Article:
Iqaluit sees record-breaking rainfalls this week
Heavy precipitation may lead to fat berries and caribou, and lots of mosquitos
It rained 40.9 millimetres yesterday in Iqaluit, which is the wettest July 21 that Environment Canada has on record for the city.
The previous record for the day was when it rained 29 millimetres in 1976, according to David Phillips, a climatologist with Environment Canada, who’s based in Toronto.
It’s also the wettest July week on record. The rain started on Friday and is expected to clear up at the end of the week, on Friday. So far it’s rained over 60 millimetres this week. The average rainfall for July is 51 millimetres.
“It’s rare,” said Phillips. “I wouldn’t call it a monsoon, maybe a Nunavut monsoon.”
It’s “interesting weather,” he said, which is coming from a system that’s hanging over Davis Strait by Quebec. It’s pumping a “cargo of moist air to Baffin Island.”
The system is moving fairly slow, Phillips said, which is why it’s expected to linger until Friday.
Environment Canada records stretch back to 1946.
Looking back over the years is the best way to understand if weather is normal or not, said Solomon Awa, an Iqaluit resident who’s knowledgeable about the environment.
His father was born in the 1920s, and was able to remember times in the 1930s and ’40s, Awa said.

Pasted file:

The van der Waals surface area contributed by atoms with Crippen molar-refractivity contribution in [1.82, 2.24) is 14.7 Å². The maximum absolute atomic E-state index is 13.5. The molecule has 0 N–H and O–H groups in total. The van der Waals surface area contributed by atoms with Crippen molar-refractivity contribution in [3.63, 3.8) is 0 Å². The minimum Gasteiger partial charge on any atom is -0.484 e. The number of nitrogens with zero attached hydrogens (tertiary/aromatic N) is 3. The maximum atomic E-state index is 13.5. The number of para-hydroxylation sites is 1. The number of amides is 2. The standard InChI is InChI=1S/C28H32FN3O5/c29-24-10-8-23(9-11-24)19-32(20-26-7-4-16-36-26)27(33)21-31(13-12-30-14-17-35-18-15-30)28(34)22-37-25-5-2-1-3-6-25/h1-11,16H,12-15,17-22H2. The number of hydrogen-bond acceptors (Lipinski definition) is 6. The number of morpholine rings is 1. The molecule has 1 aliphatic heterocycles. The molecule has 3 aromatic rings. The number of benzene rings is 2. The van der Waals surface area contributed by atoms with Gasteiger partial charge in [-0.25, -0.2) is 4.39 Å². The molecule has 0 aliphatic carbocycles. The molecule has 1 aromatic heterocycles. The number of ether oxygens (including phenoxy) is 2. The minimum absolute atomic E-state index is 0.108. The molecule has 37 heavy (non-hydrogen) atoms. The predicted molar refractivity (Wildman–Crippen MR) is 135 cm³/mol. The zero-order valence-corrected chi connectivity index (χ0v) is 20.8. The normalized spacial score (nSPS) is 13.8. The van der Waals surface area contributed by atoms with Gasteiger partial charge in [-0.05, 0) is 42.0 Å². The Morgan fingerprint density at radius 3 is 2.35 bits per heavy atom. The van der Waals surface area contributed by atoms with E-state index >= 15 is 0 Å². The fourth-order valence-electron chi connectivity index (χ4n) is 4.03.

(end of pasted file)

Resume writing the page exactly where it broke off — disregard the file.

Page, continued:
“Because they had so much rain in the summer, the river flowed so strong they couldn’t get across the river,” he said.
Ninety years later, he said it’s happening again. “People think it’s weird,” Awa said, “but it’s not weird because I heard about it before.”
He loved the weather yesterday. “It was awesome! I was dancing in the rain.
“It’s a free car wash for my truck.”
The amount of rain Iqaluit’s getting this week may mean bigger berries. “They’re getting juice from the ground,” Awa said.
Caribou, Arctic hare and other herbivores on southern Baffin Island may also end up fatter because the food they eat will grow better. “Instead of eating dry stuff, they’ll be eating green stuff,” Awa said.
Of course, the “temporary bad side” to the rain is that it may also mean more bugs, Awa said. “The little worms grow in the water. They come out and turn into mosquitos.”
But Awa warns that you can’t just look at one week of weather and think you’ll know how plants and bugs will grow. You also have to look at the amount of snow that fell last winter—and that wasn’t very much. If berries and herbivores don’t grow fat this August, it could be because the ground was so dry because of a short, dry winter.
According to Phillips, May and June were also drier than normal. But he expects the coming months to be warmer and wetter than usual on Baffin Island, and for it to be warmer and drier than usual in the High Arctic.
“It’s hard to predict precipitation,” he said, “But that’s what models show.”